- If the device doesn’t have a password, then add one if possible
- If not, create a separate network for it
- Change default user names and PINs, whenever possible
- See if the device has an option to disconnect and become a “dumb” device, in case a security threat that cannot be guarded against presents itself down the road
For further guidance, see our Tips for creating and managing passwords.
Secure the online account/app (if applicable)
To set up and manage your device, you may need to create an account on an online service, such as one offered by the manufacturer or a service provider. If you set up an online account, use a unique password, only share information you are required to share and delete it if you no longer need it.
- During registration, provide only the minimum information necessary: use a pseudonym instead of your real name and never provide your real birthday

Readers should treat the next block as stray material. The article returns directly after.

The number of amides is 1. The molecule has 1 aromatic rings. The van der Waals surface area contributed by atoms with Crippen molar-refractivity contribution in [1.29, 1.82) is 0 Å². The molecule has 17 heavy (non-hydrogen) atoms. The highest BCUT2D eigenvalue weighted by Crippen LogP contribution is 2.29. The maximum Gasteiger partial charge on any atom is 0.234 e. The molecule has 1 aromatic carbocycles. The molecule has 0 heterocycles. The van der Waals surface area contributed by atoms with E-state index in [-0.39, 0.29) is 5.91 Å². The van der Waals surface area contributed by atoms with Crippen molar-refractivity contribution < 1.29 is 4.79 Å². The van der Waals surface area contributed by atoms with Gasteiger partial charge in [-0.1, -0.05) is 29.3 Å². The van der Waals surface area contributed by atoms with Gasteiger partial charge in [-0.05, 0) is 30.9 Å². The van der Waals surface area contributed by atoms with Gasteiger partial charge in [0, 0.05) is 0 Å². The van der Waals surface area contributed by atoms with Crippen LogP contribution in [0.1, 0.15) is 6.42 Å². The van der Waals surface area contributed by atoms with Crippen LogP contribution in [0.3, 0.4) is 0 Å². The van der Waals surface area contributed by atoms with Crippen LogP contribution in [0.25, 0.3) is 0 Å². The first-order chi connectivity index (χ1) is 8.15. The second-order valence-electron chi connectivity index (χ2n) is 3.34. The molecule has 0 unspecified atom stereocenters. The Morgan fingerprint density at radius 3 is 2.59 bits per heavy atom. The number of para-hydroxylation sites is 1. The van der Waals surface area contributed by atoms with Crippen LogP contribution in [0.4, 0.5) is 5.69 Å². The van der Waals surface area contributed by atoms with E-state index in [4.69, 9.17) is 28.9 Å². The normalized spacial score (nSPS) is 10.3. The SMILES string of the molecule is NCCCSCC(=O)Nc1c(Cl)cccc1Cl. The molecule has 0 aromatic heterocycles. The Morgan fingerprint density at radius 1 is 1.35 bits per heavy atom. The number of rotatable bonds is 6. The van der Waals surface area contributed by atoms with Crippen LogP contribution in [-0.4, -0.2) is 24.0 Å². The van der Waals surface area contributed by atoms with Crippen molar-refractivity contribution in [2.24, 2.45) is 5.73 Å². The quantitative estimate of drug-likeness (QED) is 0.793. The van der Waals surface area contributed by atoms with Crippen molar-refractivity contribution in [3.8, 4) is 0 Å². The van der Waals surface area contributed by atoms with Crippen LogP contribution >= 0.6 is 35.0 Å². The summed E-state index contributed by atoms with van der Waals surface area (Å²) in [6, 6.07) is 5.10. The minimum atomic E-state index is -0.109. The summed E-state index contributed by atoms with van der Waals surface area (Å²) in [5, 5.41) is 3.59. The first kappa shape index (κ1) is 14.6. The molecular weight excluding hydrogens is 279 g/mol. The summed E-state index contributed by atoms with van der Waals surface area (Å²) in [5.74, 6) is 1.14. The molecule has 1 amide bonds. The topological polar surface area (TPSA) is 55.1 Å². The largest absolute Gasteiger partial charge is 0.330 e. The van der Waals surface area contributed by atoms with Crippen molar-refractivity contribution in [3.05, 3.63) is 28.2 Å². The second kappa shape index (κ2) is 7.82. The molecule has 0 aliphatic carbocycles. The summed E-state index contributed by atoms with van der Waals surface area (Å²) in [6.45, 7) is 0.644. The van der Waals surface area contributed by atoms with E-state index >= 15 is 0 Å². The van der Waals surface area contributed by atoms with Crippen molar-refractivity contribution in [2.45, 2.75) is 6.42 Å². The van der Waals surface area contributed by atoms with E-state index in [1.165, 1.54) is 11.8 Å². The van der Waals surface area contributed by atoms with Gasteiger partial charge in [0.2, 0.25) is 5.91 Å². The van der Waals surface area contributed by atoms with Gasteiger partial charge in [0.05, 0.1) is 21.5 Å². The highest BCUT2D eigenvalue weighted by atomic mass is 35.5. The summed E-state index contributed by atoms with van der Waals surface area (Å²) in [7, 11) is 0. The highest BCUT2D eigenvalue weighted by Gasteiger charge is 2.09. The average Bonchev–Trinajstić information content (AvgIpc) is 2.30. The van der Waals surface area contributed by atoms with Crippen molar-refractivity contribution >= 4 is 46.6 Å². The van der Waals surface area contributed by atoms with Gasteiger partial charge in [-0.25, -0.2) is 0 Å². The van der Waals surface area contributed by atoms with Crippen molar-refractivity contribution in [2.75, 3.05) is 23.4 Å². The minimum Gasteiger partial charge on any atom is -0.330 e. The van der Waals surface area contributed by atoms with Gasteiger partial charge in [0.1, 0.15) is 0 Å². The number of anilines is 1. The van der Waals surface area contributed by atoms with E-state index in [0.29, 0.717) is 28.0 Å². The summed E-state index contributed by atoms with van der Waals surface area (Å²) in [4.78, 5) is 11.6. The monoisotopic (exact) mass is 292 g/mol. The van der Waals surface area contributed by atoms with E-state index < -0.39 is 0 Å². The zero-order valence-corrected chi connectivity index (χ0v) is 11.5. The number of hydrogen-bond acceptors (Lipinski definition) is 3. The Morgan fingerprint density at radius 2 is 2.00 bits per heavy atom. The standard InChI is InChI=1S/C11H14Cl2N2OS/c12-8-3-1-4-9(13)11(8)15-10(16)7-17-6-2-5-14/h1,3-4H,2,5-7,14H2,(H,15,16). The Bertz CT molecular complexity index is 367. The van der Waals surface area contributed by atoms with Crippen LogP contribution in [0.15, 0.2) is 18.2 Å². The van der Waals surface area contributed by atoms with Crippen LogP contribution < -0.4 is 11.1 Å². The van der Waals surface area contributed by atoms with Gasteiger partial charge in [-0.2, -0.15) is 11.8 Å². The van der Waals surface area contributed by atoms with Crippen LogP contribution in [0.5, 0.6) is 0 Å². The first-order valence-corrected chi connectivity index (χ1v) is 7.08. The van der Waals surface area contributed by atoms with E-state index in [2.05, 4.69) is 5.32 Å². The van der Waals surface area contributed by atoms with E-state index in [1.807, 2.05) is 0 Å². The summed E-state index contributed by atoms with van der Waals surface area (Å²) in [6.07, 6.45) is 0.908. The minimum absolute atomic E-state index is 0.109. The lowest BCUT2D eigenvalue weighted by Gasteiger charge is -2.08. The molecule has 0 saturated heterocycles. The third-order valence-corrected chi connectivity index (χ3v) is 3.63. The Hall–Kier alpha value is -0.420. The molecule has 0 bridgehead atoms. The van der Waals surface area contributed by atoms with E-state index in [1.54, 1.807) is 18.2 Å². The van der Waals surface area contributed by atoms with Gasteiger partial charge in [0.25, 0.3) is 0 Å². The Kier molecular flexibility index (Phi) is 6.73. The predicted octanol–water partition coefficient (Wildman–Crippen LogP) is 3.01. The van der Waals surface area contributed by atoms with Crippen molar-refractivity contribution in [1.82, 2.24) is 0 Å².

- Make sure that you use a strong password for the account, as well as for the device itself and use different passwords for each
- Some products allow you to access or control them when you are away from your home’s Wi-Fi network, to view security camera footage, for example
- If you don’t need to use this feature, check if you can disable it
- Make sure that you can only pair the device by pushing a button on the actual device or entering a password to prevent others from accessing it
- Also secure the phone from which you access online account with a strong password